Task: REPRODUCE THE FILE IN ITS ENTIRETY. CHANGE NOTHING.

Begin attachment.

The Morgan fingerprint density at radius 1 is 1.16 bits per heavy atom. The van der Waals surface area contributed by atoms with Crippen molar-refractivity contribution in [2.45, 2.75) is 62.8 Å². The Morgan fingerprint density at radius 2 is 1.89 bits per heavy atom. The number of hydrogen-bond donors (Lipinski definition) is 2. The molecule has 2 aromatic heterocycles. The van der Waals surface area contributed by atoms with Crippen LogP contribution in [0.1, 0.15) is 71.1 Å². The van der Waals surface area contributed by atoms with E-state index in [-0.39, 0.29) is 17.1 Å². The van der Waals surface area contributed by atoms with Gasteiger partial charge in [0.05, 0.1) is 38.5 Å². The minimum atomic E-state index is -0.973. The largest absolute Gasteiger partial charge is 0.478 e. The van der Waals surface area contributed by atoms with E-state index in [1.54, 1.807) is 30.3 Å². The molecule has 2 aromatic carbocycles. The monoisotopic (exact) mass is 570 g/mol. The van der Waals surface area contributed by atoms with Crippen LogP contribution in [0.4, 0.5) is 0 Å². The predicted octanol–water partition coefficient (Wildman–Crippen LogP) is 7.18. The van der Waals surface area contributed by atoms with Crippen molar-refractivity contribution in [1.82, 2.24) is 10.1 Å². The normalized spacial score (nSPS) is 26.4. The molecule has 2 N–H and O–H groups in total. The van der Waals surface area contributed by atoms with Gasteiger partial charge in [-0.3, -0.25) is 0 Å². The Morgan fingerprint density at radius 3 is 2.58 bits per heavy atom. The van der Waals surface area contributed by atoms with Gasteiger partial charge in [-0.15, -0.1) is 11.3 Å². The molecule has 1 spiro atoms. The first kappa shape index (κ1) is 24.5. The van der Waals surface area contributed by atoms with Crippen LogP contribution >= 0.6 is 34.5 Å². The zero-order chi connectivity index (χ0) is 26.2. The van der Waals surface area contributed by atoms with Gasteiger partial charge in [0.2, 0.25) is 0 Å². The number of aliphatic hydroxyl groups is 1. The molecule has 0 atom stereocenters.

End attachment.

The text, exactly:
The Morgan fingerprint density at radius 1 is 1.16 bits per heavy atom. The van der Waals surface area contributed by atoms with Crippen molar-refractivity contribution in [2.45, 2.75) is 62.8 Å². The Morgan fingerprint density at radius 2 is 1.89 bits per heavy atom. The number of hydrogen-bond donors (Lipinski definition) is 2. The molecule has 2 aromatic heterocycles. The van der Waals surface area contributed by atoms with Crippen LogP contribution in [0.1, 0.15) is 71.1 Å². The van der Waals surface area contributed by atoms with E-state index in [-0.39, 0.29) is 17.1 Å². The van der Waals surface area contributed by atoms with Gasteiger partial charge in [0.05, 0.1) is 38.5 Å². The minimum atomic E-state index is -0.973. The largest absolute Gasteiger partial charge is 0.478 e. The van der Waals surface area contributed by atoms with E-state index in [1.54, 1.807) is 30.3 Å². The molecule has 2 aromatic carbocycles. The monoisotopic (exact) mass is 570 g/mol. The van der Waals surface area contributed by atoms with Crippen LogP contribution in [0.4, 0.5) is 0 Å². The predicted octanol–water partition coefficient (Wildman–Crippen LogP) is 7.18. The van der Waals surface area contributed by atoms with Crippen molar-refractivity contribution in [1.82, 2.24) is 10.1 Å². The normalized spacial score (nSPS) is 26.4. The molecule has 2 N–H and O–H groups in total. The van der Waals surface area contributed by atoms with Gasteiger partial charge in [-0.3, -0.25) is 0 Å². The Morgan fingerprint density at radius 3 is 2.58 bits per heavy atom. The van der Waals surface area contributed by atoms with Gasteiger partial charge in [-0.15, -0.1) is 11.3 Å². The molecule has 1 spiro atoms. The first kappa shape index (κ1) is 24.5. The van der Waals surface area contributed by atoms with Crippen LogP contribution >= 0.6 is 34.5 Å². The zero-order chi connectivity index (χ0) is 26.2. The van der Waals surface area contributed by atoms with Gasteiger partial charge in [0.2, 0.25) is 0 Å². The number of aliphatic hydroxyl groups is 1. The molecule has 0 atom stereocenters.